By the end of the day, the equipment menu should be totally in and functional. I'm thinking the next chapters will be Combat Flow, Enemies, Combat State, AI.

All these systems translate into 3d nicely.

Once I've finished the chapter I'll find an artist and commision some art so it doesn't look terrible :)

Monday, April 07, 2014

How To Make An RPG: Party Members

I'm still plugging away at the How To Make an RPG book and I'm currently doing some of the menus related to combat. Before I get into combat the classes for the combatants need designing and the data for all the party members and monster needs writing. A lot of that's done now, I'm just hooking it into the menus like you see above. The portraits are placeholder at the moment once I've completed the demo for this chapter I'll have some art made.

The immediate next step is making the status screen work. Then probably the equipment screen. RPGs have a lot of UI!

Wednesday, March 19, 2014

New Ground

How did I set up maps again?
I'm getting into the equipment part of the combat section of my book How to Make an RPG. I'm going to see if I can carve out a chunk of time this weekend to really press on with it, this week has not been great for progress. At the moment I'm setting up a simple map with some chests so the character can find different weapons. I'm also integrating the stats and levels code back into the current code base. I want the equipment screens finished by the end of the weekend.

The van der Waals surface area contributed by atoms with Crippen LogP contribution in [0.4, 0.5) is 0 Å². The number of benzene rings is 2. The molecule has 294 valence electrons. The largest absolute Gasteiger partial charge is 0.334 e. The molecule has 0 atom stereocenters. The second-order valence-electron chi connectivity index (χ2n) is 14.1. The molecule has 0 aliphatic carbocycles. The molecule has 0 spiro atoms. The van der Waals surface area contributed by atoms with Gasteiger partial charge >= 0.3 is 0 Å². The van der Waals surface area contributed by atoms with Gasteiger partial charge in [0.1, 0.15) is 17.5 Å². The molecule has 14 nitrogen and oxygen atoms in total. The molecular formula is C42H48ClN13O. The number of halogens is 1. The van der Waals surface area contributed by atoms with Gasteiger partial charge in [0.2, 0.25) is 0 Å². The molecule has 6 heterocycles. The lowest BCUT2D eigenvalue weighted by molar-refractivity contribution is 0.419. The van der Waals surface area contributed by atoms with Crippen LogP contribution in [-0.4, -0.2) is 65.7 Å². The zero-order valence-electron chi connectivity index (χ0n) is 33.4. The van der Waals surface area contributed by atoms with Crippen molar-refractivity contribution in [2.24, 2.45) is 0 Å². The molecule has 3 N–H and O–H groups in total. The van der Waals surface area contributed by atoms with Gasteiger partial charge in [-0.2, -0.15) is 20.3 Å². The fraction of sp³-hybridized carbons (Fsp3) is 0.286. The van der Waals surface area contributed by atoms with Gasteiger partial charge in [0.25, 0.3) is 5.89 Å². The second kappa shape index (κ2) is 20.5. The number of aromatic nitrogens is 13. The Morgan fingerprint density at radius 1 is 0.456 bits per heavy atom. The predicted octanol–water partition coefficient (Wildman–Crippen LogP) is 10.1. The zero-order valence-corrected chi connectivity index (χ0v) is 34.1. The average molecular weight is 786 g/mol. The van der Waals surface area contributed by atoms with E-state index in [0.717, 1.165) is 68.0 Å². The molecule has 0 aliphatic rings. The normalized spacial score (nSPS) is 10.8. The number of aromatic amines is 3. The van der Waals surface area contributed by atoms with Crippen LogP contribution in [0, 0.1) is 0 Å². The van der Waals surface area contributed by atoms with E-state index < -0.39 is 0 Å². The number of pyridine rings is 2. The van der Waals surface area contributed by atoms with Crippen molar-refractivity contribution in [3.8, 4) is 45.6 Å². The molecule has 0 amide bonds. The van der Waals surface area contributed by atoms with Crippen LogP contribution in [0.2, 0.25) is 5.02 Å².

Thursday, March 06, 2014

Brief Update

I'm continuing writing the How to Make an RPG book.
This week I finished off the section about Stats and all the related example code. I'm nearing the end of the levels and levelling section. Then I'll be taking a little time to revisit the in game menus adding a status screen and maybe a battle summary screen. After this I'll move on to equipment, equipment menu screens and soon enough I'll be tackling the combat simulation itself.

I'm looking forward to getting the first battle setup and working. That will be fun, I need to get some art from somewhere so I'll probably start looking for outsourcers again soon.

I've been using Unity a lot for work recently and I'm really enjoying it there's definitely a lot of scope for rapidly making games that are high quality, especially 3d games. The only downside is that's a closed, so one day it could all go away but I hope not. I think Bitsquid probably has the better design philosophy but Unity has the traction and interface / tooling.

Thursday, February 27, 2014

Back in RPG Combat


I've been plugging away at my next book, How To Write an RPG, and I'm currently writing the first part of the combat section; Stats. It's similar to my article on Stats published on this blog, but slimmed down and every step of the way there's accompanying example code.

Since the last update I've checked all the previous examples in the book work on Mac and everything seems good.